Get access

Ultrastructure of the male genital tract, spermatogenesis and spermatozoa of hattena cometis domrow (Acari: Gamasida: Ameroseiidae)


Correspondence to: Gerd Alberti, Zoologisches Institut und Museum, Universität Greifswald, 17489 Greifswald, Germany. E-mail:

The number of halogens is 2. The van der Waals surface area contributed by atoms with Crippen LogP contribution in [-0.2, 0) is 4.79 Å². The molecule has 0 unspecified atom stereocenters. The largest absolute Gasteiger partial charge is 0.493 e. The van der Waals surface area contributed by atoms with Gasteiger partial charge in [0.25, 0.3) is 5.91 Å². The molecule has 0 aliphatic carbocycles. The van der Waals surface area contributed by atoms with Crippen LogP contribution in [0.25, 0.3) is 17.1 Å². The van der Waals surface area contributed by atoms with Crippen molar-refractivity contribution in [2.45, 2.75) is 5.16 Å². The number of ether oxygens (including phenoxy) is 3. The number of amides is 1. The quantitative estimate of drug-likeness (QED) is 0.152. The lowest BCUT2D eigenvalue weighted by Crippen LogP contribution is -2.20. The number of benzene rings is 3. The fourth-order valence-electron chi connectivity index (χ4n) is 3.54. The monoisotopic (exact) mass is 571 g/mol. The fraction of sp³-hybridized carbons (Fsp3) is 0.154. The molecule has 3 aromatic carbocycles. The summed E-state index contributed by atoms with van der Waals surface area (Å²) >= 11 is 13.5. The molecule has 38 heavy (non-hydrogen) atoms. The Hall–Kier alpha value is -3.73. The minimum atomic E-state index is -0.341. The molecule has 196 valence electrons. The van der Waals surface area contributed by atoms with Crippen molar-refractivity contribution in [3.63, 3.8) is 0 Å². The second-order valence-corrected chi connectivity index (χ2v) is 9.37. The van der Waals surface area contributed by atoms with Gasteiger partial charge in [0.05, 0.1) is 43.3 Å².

The ameroseiid mite Hattena cometis has a male genital system that consists of an unpaired, u-shaped testis and paired deferent ducts leading into an unpaired accessory genital gland and ejaculatory duct. The genital opening is located anteriorly immediately in front of the sternal shield. Spermatogenesis is simple, probably due to the haploid nature of the male. Eight stages of spermatogenesis could be roughly distinguished. Mature spermatozoa as found in the deferent duct lumen are peculiar in having a bisected nucleus and numerous peripheral flat chambers, which were formed from indentations of the plasmalemma. In inseminated females, spermatozoa were observed in the syncytial tissue of the sperm access system and in the somatic cells of the ovary. These spermatozoa have achieved a new structure, i.e., an electron-dense plate dividing the cell into two unequal halves. The dense plate has an intricate substructure. Its function is unknown. These sperm cells are considered to represent capacitated spermatozoa. The peripheral chambers are reduced in number inside the female. Similar sperm cells, containing a dense plate, were seen in vacuoles within the epithelium of the deferent duct of one male. These cells are evidently under destruction, but before being completely dissolved had undergone a development leading beyond that of the mature sperm cells found in the deferent duct. Apparently, entering the cell of the deferent duct epithelium or the syncytium tissue triggers the production of the dense plate (or the capacitation process). Our observations are compared with results obtained from other anactinotrichid Acari, mainly Gamasida, and confirm and complete the interpretation of the correlated evolution of components of gamasid reproductive systems. J. Morphol. 274:1010–1025, 2013. © 2013 Wiley Periodicals, Inc.